The Aurangabad Bench of Bombay High Court recently directed the state government to extend the pay scale of watchmen in government Ashram Schools to temporary watchmen in private aided Ashram Schools, relying on the principle of equal pay for equal work.
"Considering the sound exposition of law on principle of equal pay for equal work to temporary employees in Jagjit Singh (supra), we have no hesitation in holding that the petitioners are required to be granted minimum pay in the pay scale admissible for the post of Watchmen/Security Guards/Multi-Tasking Staff engaged in the Government Ashram Schools", the court held.
A division bench of Justices Mangesh S. Patil and Sandeep V. Marne was dealing with a writ petition filed by watchmen of private aided Ashram Schools demanding equal pay as that of watchmen in government Ashram Schools.
Petitioner no. 1 is a union of teaching and non-teaching staff in Ashram Schools of the Tribal Development Department. The rest of the petitioners are security guards in various private aided Ashram Schools. The post of Watchmen/Security Guards for aided private Ashram Schools had a monthly honorarium of 3200/-, which was subsequently increased to 5000/-.
A Government Resolution dated December 12 2019, prescribed a pay band of 15000 – 47600 Rs for watchmen of government Ashram Schools. The petitioners approached the court demanding equal pay as the watchmen in government Ashram Schools.
Advocate A. D. Pawar for the petitioners invoked the principle of equal pay for equal work and submitted that the petitioners perform the same duties as the security guards posted in the government ashram schools. The eligibility criteria for both posts is also the same.
Assistant Government Pleader A. S. Shinde for the state contended that the petitioners knew and accepted the terms and conditions of the appointments. They cannot now demand regular pay scales. The posts are temporary; hence regular pay scales cannot be given.
The court examined various judgements on equal pay for equal work to temporary employees. The Apex Court in State of Punjab v. Jagjit Singh has held that in a welfare state, an employee cannot be paid less than another who performs the same duties.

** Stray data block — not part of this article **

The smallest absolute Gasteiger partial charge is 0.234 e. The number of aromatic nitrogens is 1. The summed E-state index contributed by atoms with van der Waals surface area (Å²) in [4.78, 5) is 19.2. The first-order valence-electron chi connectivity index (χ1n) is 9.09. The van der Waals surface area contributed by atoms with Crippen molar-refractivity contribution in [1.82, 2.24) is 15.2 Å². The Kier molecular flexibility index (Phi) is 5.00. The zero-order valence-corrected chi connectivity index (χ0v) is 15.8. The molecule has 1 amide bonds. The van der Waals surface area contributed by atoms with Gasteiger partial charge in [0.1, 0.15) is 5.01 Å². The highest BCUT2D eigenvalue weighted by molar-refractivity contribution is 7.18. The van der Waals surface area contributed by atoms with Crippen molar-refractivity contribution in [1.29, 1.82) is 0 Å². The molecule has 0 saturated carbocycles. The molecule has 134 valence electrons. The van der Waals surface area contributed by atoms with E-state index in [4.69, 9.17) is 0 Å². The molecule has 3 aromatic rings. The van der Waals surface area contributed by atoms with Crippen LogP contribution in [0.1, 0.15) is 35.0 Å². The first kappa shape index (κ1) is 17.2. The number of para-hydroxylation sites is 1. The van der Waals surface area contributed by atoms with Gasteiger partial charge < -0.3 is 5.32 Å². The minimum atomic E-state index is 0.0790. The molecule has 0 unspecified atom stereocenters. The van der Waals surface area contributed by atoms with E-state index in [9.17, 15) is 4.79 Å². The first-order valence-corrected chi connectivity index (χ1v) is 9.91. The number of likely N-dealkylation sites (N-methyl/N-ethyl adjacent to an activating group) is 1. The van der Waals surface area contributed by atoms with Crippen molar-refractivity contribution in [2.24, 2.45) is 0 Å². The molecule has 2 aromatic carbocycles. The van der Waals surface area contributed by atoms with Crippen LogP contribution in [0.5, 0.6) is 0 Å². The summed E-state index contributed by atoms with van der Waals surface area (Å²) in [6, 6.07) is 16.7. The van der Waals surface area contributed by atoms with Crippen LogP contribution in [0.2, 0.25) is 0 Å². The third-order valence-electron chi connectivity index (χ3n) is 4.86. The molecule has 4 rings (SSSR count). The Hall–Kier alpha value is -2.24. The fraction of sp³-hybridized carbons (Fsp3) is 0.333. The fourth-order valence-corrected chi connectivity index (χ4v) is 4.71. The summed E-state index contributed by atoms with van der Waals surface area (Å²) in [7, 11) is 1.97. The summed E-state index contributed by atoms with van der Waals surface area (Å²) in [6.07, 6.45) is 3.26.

The court observed that the state government has clearly discriminated watchmen in aided private Ashram Schools compared to those in government Ashram Schools. While it is true that the posts were conditional on payment of monthly consolidated honorarium, the question is whether the state government was justified in doing this in the first place.
The court said that it doesn't matter whether the post is temporary or permanent as the watchmen are performing the same duties. The state government is obliged to extend the same pay scales to temporary employees on par with regular employees.
The principle that teachers in aided private schools cannot be discriminated compared to their counterparts in Government schools applies in case of Watchmen also, the court said.
The Court further observed that in the present case issue is not about equation of pay scales of two different posts. It is about the extension of pay scales to temporary employees being paid honorarium in the light of the law laid down in Jagjit Singh.
The court held that the petitioners are required to be granted minimum pay in the pay scale admissible for the post of Watchmen/security guards/multitasking staff engaged in the government ashram schools.
Case no. – Writ Petition No. 4300 of 2021
Case title – Swabhimani Shikshak Va Shikshaketar Sanghatana Maharashtra Rajya v. State of Maharashtra and Ors.
Citation- 2022 LiveLaw (Bom) 349